Commercial real estate appears to be in the early-to-mid stages of its own downturn, and the effect of this on the bank and credit system remains to be seen, but this is not a new fact and you have to imagine, to some degree, that that is already factored into market prices. To be fair, though, I would have expected that same thing last August with respect to the housing crisis. However, a big part of last fall’s panic was due to the unexpected collapse of Lehman Brothers and the possible collapse of others in the aftermath of Lehman. In hindsight, had Lehman not been allowed to fail, I think the collapse in confidence would have been substantially attenuated and with it the market downturn. Because of that experience, and because of the government’s implicit promise to not allow other large, too-big-to-fail institutions to go under, I would be surprised to see a collapse in confidence due to commercial real estate comparable to anything we saw last fall.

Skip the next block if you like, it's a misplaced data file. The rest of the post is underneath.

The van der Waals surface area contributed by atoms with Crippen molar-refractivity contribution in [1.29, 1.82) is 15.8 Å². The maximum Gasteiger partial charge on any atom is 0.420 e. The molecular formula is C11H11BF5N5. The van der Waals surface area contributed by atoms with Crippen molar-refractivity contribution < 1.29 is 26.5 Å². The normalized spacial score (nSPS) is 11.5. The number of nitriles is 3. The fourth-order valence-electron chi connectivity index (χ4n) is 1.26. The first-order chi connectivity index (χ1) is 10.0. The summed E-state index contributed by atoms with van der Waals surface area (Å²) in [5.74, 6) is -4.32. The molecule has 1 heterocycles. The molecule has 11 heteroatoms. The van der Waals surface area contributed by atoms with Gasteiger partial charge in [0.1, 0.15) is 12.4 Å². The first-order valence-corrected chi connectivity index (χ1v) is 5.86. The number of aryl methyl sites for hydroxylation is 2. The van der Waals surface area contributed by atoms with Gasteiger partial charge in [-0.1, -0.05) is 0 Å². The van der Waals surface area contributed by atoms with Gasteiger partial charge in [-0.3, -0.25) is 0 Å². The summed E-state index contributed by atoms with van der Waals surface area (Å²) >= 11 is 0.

One of the issues that has come up in several client conversations of late has been the risk of inflation given the government’s current monetary policy. Two things are likely required for inflation to manifest itself in any meaningful way. First, the Fed will have to leave that money in circulation long enough for it to end up in the hands of consumers, and so far, most of it hasn’t. Secondly, we’ll have to see a substantial pick-up in economic activity – all of that “easy money” will have to end up chasing goods and services before we’re likely to see a substantial price rise. However, while there is a risk of inflation with the Fed’s approach, Fed Chairman Ben Bernanke has made it clear that the Fed does have an exit plan and intends to withdraw the excess liquidity at the earliest signs of inflationary pressures. That said, I think it’s a difficult balancing act between encouraging growth and stifling inflation, and if we have learned anything from the last decade or so, it’s that the Fed does NOT have a perfect crystal ball either.